An activity to
encourage students to think about how sustainability issues are embedded in many
day-to-day activities and throughout a products life cycle.
It also aims to
show how sustainability issues have implications for all designing and making
use the activity
Line-ups is best suited for use when first discussing sustainability but could
be used as a revision activity later if students have forgotten how integral it
should be to their thinking.
Who is the activity for?
Use in groups, probably no more than 10 being involved at a time you can ask
some students to be involved in one line-up then involve others in the next. It
is suitable for both AS and A2 students.
Sustainability issues considered
Although an introductory activity, it can be used to bring out any and all
issues, depending on the topics you choose.
The activity is not intended to meet specific criteria but will certainly help
students understand fundamental issues of sustainability.
and hints on how to organise it
Choose an everyday activity that brings out the existence of environmental,
social and economic issues, e.g. making a cup of tea or coffee
Ask students to think about the process of making tea or coffee in their
household and what usually happens, from sourcing the ingredients to the end of
Ask them to think about how far the choice of ingredients normally takes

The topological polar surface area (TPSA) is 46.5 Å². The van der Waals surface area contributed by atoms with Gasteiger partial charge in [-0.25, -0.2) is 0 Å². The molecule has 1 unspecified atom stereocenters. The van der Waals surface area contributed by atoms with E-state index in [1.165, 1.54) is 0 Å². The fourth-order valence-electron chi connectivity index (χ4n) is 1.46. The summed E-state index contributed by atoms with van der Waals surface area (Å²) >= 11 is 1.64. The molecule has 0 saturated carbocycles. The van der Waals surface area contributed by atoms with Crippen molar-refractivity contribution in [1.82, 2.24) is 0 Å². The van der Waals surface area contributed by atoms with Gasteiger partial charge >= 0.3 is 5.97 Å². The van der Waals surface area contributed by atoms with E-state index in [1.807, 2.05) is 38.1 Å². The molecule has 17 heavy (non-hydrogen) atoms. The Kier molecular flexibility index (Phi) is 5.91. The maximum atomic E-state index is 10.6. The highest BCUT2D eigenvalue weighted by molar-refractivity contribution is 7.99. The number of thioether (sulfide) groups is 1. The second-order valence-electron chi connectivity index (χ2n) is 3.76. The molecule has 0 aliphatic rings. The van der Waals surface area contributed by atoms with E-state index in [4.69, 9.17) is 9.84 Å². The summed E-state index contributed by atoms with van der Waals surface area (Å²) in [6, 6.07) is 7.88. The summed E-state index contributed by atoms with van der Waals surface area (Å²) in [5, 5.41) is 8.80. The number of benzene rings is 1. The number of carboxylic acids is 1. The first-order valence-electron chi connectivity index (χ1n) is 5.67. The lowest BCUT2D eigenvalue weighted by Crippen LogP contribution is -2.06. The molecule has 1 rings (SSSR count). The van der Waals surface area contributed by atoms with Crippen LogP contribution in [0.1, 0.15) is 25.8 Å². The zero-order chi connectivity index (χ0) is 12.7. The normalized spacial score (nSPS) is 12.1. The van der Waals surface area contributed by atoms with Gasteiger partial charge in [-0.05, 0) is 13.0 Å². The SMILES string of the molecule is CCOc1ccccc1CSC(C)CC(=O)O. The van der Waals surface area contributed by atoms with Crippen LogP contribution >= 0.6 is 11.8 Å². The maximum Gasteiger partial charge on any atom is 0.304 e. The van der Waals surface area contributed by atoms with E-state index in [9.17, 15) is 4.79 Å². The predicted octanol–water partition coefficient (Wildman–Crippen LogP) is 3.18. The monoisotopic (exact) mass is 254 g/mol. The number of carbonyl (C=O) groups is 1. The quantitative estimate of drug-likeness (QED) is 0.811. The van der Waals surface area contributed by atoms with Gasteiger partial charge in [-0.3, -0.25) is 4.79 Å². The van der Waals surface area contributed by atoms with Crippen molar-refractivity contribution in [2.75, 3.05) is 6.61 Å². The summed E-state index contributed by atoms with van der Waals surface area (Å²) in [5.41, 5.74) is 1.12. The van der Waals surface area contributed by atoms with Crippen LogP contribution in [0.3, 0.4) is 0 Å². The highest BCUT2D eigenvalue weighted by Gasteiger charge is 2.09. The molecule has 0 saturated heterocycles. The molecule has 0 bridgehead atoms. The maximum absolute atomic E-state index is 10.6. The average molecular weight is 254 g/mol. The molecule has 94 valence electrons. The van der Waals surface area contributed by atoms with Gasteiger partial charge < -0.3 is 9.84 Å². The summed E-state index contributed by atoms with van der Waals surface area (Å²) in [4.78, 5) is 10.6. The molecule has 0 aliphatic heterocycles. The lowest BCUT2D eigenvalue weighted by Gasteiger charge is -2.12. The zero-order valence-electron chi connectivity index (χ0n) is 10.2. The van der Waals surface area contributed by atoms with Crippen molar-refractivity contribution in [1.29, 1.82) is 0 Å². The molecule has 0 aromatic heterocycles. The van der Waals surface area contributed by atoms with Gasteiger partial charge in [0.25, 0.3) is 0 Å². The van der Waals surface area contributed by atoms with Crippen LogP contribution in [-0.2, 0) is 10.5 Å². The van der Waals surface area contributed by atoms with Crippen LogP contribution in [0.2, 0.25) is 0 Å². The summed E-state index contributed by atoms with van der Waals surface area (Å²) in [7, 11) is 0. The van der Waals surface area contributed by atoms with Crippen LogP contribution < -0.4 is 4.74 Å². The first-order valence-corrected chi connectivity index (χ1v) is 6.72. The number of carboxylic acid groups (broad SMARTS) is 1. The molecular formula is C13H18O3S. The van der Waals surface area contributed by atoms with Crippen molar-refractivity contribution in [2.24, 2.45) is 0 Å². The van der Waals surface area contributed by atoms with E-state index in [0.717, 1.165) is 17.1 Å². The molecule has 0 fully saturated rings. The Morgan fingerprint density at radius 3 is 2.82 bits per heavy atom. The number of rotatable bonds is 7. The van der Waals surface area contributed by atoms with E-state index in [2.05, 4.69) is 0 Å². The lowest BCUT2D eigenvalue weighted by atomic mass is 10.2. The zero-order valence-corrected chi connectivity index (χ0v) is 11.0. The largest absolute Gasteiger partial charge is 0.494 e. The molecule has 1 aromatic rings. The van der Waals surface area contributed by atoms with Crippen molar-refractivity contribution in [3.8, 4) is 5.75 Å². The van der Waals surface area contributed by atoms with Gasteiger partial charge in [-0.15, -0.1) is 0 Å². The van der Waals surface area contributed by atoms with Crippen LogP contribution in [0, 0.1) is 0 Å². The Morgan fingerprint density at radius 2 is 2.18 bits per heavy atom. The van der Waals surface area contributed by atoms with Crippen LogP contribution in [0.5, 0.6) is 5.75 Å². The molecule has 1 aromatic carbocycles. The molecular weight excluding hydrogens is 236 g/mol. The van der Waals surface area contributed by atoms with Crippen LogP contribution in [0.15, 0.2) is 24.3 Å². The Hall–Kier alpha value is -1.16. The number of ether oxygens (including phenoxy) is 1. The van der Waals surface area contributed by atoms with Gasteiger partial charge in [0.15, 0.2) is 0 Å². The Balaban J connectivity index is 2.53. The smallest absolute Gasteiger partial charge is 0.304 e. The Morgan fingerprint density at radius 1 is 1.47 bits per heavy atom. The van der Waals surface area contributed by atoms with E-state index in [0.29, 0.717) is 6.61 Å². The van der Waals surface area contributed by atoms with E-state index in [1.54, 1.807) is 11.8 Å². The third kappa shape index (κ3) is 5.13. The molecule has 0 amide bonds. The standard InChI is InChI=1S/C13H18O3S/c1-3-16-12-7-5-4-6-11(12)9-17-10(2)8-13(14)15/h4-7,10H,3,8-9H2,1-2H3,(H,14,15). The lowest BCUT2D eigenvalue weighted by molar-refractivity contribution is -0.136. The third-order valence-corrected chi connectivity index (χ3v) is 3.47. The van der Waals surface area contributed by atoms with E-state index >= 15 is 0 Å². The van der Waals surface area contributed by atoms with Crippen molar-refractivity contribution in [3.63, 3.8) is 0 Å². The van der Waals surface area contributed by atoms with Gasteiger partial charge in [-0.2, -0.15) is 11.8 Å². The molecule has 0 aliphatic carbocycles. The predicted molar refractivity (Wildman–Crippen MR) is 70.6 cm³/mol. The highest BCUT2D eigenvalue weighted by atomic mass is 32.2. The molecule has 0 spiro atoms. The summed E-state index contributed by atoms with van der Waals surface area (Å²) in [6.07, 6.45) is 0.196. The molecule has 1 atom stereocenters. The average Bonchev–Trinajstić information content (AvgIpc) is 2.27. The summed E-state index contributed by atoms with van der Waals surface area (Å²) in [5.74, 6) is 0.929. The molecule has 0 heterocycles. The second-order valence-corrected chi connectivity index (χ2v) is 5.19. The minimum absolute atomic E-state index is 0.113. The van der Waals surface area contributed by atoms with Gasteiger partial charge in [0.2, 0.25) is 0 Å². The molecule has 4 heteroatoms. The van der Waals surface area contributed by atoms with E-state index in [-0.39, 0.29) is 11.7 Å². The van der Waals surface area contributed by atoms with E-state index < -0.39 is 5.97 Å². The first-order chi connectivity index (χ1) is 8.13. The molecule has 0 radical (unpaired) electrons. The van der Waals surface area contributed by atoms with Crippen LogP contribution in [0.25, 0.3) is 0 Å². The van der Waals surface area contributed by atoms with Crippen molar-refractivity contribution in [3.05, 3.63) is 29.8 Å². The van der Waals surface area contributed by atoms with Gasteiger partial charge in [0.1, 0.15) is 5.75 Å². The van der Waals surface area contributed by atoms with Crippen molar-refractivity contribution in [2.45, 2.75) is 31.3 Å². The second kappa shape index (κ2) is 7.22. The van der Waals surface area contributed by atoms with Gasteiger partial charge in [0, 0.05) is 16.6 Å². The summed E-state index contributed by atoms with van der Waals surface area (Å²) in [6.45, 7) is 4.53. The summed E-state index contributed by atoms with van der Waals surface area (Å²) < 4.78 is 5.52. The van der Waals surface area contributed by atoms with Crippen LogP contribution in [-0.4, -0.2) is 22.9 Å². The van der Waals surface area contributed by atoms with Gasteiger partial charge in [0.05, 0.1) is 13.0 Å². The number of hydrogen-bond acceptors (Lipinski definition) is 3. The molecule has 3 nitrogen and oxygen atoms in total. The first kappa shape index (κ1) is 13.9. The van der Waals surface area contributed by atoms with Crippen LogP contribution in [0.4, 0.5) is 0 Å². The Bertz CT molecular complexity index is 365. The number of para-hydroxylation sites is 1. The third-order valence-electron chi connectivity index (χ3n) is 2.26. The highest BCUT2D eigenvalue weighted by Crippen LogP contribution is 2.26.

account of the following things:
- Where the tea or coffee came from and who was involved in its production has
it travelled a long distance, was it traded fairly, who picked the tea, coffee?
- Where the milk came from milkman, supermarket, local farm, a central depot?
- Where the sugar came from distance travelled, amount of processing
Now ask them to stand at different points from one end of the
room to the other depending on how they much they think about the issues above. For example, if they
buy fair-traded tea, local milk and unprocessed sugar, they should go to one end
of room. If they never consider any of those points they go to the other end of
the room. If they buy fair-traded tea but dont consider milk or sugar they
should stand somewhere between.
Repeat the line-up activity but now thinking about the making phase:
- Do they measure the amount of water according to the number of cups that are
to be made?
- Do they leave the kettle and have to re-boil it again because the water has
- Do they use a pot or percolator?
Complete a third line-up using the end of life-cycle, asking students to
- What they do with any leftover water?
- What they do with coffee filters or tea bags/leaves?
- What they do with the packets the tea or coffee came in?
- What do they do with the dirty cups?
Review the activity to bring out the point that there are sustainability
issues in most of the everyday choices we make.
Click here for
other daily activities